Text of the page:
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Ten Canoes

From a land not so far away, comes a film unlike anything you have ever seen

Breathtakingly innovative, Ten Canoes is a visually lush and groundbreaking film, exploring the very fabric of Australia's indigenous heritage. Time is fluid as Rolf de Heerís unique work weaves colour and monotone in an intricate, complex tapestry. Giving an insight into the life and cultures of tribes in Arnhem Land, the story is the result of a winning collaboration between de Heer and aboriginal actor David Gulpilil. An added source of inspiration is the series of evocative black and white photographs taken by anthropologist Dr. Donald Thompson, who lived among the Yolngu tribes in the '30s. Watching the film, there is a sense of journeying into unknown territory. The themes of culture, tradition and mysticism linger, as they accentuate both our differences and similarities. The biggest surprise is the humour. With David Gulpililís often irreverent and occasional mischievous narration, the dialogue (in Ganalbingu language) is revealing and at times hilarious. Full frontal nudity is simply part of the landscape. We are taken into a world that we have never seen before. >b> 'Once upon a time, far far away' is how the story starts, but a fairy tale this is not. The juxtaposition of the narrative effectively pits its story beside an ancient myth involving kidnapping, sorcery and revenge. 'Never trust a man with a small prick,' says Ridjimiraril (Crusoe Kurddal) as a stranger approaches. The roles of men and women are strictly delineated; men go hunting, women are gatherers. Men may have more than one wife, but family matters are surprisingly similar to our own. Bickering is a daily occurrence. Wives simply behave 'like wives', arguing with each other and regularly accusing their husbands of being lazy slobs. There are many things about Ten Canoes that are remarkable. First and foremost is de Heer's respectful direction and treatment of the topics. The performances from non-actors are outstanding, and the remote crocodile-infested settings spectacular. Above all, it is the way everyday life, with its mundane ups and downs, rests beside the spiritual. Life and death each has its place. Dying is not a solitary occurrence, but one in which the tribe participates, as it supports the soul that searches its way to another place. This is indeed a journey whose ripples propel us to a distant place. Louise Keller, Urban Cinefile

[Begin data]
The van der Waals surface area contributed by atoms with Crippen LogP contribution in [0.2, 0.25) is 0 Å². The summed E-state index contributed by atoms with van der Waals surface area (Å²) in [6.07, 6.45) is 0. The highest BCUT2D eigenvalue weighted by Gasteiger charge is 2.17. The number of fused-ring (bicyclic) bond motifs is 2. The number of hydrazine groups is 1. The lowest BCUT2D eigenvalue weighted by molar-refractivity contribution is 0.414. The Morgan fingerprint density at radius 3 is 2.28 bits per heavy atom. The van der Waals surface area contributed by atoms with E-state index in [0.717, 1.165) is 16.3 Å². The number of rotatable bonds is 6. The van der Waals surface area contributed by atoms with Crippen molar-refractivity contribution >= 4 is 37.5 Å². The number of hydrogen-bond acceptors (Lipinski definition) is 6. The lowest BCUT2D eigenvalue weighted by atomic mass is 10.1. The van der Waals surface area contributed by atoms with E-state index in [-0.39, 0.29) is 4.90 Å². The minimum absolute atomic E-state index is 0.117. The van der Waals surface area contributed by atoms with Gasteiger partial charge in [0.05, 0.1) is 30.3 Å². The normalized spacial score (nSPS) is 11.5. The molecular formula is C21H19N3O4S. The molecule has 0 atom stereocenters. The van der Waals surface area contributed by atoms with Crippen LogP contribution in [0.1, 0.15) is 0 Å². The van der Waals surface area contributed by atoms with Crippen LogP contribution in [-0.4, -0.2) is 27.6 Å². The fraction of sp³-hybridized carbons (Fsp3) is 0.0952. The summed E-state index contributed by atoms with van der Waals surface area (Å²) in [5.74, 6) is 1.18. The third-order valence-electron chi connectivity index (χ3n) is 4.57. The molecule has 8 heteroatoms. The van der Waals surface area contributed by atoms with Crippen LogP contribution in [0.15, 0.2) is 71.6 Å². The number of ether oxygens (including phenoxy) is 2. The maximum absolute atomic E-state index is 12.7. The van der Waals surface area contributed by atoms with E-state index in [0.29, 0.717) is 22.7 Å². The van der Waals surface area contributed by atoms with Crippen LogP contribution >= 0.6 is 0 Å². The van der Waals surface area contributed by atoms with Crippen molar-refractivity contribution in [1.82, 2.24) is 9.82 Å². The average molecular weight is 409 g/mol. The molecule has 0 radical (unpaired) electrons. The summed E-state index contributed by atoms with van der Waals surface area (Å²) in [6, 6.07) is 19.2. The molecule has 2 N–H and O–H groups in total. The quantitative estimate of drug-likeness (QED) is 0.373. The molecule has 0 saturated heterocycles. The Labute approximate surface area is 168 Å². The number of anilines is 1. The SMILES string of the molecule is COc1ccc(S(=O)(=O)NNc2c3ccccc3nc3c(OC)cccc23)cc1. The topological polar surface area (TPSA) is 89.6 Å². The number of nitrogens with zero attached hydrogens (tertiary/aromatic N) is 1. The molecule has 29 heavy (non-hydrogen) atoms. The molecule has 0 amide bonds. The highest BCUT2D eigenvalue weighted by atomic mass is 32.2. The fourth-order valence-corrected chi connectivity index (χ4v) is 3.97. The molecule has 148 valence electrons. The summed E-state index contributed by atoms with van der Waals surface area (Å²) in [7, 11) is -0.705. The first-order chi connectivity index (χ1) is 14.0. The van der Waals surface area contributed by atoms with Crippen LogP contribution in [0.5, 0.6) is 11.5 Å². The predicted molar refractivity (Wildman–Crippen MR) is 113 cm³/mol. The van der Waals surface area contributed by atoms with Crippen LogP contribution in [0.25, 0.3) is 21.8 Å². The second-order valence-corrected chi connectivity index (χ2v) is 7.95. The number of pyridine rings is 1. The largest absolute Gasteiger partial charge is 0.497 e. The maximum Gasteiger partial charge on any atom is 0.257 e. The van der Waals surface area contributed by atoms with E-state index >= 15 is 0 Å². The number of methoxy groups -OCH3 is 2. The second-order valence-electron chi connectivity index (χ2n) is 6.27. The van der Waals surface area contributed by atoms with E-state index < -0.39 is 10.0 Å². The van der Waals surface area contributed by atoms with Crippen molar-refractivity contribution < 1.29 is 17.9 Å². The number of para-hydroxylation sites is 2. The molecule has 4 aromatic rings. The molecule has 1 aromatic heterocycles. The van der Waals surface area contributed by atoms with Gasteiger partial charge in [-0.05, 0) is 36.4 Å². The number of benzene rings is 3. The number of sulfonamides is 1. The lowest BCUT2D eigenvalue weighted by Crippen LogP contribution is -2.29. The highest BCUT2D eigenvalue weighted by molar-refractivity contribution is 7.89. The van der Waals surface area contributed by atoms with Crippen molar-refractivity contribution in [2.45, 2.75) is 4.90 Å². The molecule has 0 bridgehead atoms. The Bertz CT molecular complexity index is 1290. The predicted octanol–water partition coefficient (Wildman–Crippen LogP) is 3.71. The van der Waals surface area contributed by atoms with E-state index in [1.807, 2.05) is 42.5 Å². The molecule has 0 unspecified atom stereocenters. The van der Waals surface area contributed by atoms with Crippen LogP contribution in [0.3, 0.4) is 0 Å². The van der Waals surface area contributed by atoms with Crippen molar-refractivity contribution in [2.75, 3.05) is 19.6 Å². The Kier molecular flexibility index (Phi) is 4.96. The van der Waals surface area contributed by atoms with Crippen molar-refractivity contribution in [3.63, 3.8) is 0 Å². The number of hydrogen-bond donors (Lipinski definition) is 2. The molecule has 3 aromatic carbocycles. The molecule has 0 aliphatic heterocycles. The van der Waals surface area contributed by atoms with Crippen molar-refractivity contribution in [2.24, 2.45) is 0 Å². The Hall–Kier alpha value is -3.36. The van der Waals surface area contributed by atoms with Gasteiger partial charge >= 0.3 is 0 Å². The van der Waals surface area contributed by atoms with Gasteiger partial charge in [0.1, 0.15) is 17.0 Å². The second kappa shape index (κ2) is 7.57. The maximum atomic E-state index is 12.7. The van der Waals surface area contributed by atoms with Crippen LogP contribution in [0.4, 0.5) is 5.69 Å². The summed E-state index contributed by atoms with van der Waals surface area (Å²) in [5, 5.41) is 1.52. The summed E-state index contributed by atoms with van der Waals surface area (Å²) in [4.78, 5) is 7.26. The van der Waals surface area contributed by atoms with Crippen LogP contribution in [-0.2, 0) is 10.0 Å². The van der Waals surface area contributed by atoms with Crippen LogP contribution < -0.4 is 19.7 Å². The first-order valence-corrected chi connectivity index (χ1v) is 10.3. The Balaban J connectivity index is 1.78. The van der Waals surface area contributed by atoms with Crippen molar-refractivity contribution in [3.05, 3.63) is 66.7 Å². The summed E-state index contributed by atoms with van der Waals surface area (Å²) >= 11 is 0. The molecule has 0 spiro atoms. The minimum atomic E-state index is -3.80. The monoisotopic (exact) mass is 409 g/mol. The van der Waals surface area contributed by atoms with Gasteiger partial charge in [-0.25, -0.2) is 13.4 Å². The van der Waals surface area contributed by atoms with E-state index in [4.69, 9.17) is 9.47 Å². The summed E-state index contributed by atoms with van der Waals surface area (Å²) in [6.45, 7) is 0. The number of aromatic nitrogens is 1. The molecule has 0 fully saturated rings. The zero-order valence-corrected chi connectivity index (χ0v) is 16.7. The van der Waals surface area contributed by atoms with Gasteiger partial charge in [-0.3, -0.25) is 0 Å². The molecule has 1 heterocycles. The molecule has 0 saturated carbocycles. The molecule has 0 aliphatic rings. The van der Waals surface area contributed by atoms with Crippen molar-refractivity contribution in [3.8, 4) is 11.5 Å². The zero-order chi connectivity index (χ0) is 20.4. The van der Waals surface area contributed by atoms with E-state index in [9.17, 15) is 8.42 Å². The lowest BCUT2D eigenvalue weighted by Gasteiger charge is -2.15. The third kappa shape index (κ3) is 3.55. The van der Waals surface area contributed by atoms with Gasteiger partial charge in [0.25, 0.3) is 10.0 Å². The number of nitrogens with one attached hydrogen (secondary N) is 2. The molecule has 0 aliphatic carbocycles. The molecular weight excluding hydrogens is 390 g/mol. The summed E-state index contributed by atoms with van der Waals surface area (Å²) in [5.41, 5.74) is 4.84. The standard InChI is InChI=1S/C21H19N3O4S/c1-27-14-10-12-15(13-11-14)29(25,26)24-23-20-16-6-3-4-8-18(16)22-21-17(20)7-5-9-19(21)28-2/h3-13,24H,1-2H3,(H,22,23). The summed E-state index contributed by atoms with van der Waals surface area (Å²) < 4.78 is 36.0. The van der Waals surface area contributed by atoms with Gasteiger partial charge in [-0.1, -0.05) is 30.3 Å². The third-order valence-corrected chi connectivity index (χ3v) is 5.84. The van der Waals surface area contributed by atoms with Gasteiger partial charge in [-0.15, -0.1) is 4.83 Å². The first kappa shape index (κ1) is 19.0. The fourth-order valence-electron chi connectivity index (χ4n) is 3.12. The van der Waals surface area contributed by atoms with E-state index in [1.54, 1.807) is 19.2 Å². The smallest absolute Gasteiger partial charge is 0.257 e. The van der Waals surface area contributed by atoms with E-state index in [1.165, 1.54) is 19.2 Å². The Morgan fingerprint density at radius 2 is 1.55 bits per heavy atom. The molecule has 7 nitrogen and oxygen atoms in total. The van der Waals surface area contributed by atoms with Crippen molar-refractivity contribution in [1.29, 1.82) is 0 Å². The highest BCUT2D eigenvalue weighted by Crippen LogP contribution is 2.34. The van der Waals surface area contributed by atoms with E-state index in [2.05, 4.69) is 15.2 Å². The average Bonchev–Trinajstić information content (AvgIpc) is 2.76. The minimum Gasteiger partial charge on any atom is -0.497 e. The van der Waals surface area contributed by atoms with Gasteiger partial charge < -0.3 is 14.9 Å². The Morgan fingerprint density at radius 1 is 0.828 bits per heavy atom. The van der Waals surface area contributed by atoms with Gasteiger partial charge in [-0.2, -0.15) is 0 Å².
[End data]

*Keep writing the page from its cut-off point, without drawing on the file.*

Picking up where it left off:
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Directed by: 
Rolf de Heer & Peter Djigirr
Running Time: 
English & Ganalbinju with English subtitles
Crusoe Kurddal, Jamie Gulpilil, Richard Birrinbirrin, Peter Djigirr, David Gulpilil
Screenplay by: 
Rolf de Heer

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